By Whose Hand? (1932)

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Killer on a train!
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US / 65 minutes / bw / Columbia Dir: Ben Stoloff Scr: Isadore Bernstein, Stephen Roe Story: Harry Adler Cine: Teddy Tetzlaff Cast: Ben Lyon, Barbara Weeks, Kenneth Thomson, Ethel Kenyon, William V. Mong, Dolores Rey (i.e., Dolores Ray), Nat Pendleton, Tom Dugan, Dwight Frye, William Halligan, Helene Millard, Lorin Baker, Oscar Smith, Tom McGuire, DeWitt Jennings, Buddy Roosevelt, Polly Walters.

Through the 1930s and 1940s, the bottom half of the cinema bill was thronged with—was almost defined by, if you ignored the oaters—comedy-crime movies like this one. Some of them were pretty good and are fondly remembered. Others, like the godawful BOSTON BLACKIE series starring the godawful Chester Morris—through all of which your correspondent has glumly sat—were, well, you heard it here first: godawful.

By Whose Hand?, which has the probably illusory feel of being a pilot for an unmade series starring ace journalist Jimmy Hawley, Continue reading

Night to Remember, A (1942)

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Loretta Young and Brian Aherne crack a murder case and some not very good jokes!
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vt Number Thirteen Gay Street; vt The Frightened Stiff
US / 88 minutes / bw / Columbia Dir: Richard Wallace Pr: Samuel Bischoff Scr: Richard Flournoy, Jack Henley Story: The Frightened Stiff (1942) by Kelley Roos Cine: Joseph Walker Cast: Loretta Young, Brian Aherne, Jeff Donnell, William Wright, Sidney Toler, Gale Sondergaard, Donald MacBride, Lee Patrick, Don Costello, Richard Gaines, Blanche Yurka, James Burke, Harry Harvey, Cy Kendall, George Lloyd, George Chandler.

There’s a very famous movie called A Night to Remember. Directed by Roy Ward Baker in 1958, with a screenplay by Eric Ambler, it stars Kenneth More with Geoffrey Bayldon, Honor Blackman, Anthony Bushell, John Cairney, Sean Connery, Kenneth Griffith, Andrew Keir, Frank Lawton, David McCallum, Alec McCowen, Laurence Naismith, Russell Napier, Harold Siddons, Jack Watling and a horde of others, and is regarded as the best extant movie tracing the final hours of the “unsinkable” Titanic, which sank in April 1912 after hitting an iceberg.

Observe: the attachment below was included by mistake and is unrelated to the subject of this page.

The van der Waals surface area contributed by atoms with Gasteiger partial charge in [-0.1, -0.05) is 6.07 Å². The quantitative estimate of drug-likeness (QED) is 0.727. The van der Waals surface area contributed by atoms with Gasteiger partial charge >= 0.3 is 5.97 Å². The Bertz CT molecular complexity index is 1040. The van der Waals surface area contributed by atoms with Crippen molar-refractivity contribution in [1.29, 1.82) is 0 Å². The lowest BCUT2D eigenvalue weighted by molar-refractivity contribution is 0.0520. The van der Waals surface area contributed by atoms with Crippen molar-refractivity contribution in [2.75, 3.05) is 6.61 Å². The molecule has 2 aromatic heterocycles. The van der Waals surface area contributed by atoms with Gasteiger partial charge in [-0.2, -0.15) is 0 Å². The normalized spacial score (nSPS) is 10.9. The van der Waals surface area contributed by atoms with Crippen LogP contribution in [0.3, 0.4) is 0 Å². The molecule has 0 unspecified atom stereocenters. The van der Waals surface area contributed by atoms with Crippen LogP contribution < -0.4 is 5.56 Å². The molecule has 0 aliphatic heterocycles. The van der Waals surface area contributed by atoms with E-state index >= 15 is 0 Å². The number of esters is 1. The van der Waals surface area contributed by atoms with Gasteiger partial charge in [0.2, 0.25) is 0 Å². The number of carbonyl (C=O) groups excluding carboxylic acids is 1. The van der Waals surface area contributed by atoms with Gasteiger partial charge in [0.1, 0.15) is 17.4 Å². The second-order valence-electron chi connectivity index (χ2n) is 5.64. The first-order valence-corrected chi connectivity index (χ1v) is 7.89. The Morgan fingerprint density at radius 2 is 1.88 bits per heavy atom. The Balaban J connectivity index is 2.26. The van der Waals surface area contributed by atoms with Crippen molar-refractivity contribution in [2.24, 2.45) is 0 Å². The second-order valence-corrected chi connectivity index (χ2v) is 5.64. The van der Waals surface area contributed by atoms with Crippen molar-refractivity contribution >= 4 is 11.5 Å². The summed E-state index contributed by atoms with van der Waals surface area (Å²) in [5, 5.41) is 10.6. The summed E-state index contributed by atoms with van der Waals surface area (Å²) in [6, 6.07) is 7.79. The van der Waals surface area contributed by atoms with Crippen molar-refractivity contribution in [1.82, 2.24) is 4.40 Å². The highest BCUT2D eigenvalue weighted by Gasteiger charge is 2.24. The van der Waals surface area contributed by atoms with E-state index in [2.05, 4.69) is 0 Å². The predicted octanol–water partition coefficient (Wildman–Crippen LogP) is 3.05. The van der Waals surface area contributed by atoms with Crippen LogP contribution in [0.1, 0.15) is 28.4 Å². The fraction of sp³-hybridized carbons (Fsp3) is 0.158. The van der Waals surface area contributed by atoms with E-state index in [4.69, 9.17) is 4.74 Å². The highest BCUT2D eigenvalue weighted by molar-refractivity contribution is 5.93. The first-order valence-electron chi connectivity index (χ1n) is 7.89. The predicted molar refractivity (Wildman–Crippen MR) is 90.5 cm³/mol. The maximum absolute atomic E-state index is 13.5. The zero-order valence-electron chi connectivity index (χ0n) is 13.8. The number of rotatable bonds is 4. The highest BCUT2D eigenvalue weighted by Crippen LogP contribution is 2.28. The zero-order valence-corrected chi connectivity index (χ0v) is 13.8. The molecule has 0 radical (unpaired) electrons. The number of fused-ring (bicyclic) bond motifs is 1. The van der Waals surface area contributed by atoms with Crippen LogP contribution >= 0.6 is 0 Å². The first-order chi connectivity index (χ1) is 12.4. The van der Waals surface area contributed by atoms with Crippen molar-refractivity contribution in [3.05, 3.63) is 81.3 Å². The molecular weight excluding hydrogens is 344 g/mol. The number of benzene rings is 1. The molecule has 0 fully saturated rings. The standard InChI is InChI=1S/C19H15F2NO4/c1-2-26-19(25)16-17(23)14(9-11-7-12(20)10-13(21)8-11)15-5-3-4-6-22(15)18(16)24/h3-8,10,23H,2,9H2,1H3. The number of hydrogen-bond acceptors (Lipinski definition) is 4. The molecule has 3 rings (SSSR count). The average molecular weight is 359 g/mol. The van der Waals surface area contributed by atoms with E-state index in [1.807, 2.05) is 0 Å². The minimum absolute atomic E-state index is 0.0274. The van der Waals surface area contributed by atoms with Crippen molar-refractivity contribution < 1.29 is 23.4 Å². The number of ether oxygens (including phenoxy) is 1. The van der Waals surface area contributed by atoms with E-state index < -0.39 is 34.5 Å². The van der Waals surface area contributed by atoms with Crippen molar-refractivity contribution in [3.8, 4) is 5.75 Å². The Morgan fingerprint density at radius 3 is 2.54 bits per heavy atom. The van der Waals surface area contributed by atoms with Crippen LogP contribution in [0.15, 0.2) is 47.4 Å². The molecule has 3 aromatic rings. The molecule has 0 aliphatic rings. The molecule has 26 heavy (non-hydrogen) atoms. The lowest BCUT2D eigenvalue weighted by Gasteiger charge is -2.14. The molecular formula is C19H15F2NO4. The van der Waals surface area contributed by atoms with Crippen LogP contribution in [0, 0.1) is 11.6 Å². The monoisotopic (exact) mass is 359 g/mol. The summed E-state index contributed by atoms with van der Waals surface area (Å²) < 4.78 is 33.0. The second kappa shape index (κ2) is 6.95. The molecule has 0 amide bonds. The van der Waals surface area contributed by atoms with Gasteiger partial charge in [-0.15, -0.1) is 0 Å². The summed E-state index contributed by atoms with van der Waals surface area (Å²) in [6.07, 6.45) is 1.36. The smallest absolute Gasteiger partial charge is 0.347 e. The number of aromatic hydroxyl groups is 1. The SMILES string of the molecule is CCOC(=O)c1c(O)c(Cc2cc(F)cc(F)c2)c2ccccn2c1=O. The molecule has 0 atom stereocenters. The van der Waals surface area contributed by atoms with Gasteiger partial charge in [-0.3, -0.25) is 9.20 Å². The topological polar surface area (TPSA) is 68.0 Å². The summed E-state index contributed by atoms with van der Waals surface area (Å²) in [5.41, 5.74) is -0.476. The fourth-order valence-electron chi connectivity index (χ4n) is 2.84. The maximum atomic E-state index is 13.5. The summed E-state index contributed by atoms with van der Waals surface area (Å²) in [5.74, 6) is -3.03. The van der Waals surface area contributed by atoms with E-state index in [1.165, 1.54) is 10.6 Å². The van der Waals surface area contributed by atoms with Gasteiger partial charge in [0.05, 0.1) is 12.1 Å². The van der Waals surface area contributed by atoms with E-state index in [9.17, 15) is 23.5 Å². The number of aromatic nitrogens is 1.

This is not that movie.

Nor is it the inauguration of a comedy-crime series to rival the THIN MAN, although there are sufficient resemblances in the setup to make one speculate that this was the intention; here, though, Continue reading

Fat Man, The (1951)

US / 77 minutes / bw / Universal International Dir: William Castle Pr: Aubrey Schenck Scr: Harry Essex, Leonard Lee Story: Leonard Lee Cine: Irving Glassberg Cast: J. Scott Smart, Julie London, Rock Hudson, Clinton Sundberg, Jayne Meadows, John Russell, Jerome Cowan, Emmett Kelly, Lucille Barkley, Robert Osterloh, Harry Lewis, Teddy Hart, Robert Roark, Ken Niles.

California dentist Dr. Henry Bromley (Niles), visiting NYC for a conference, is hurled from a high window of his hotel; the only thing missing from his room is a set of dental X-rays. His assistant Jane Adams (Meadows) discovers the body, the theft and a note in the dead man’s diary that he has made an appointment to see PI Brad Runyan (Smart). Accordingly, she goes to see Runyan herself.

Fat Man - Jayne Meadows as dental assistant Jane Adams

Jayne Meadows as dental assistant Jane Adams.

He’s initially uninterested but, when she feels she’s being tailed and is frightened someone might try to knock her off in NYC, at least tells his fey assistant Bill Norton (Sundberg) to escort her to the airport. Bill is sapped by an unknown assailant, which persuades Runyan—an obsessive gourmet who well merits his nickname of The Fat Man—that there may be something in Jane’s fears after all. Runyan and Bill go with her to California.

Fat Man - J. Scott Smart in the eponymous role

J. Scott Smart in the eponymous role.

There they discover that the duplicate of the set of dental X-rays purloined in NYC has Continue reading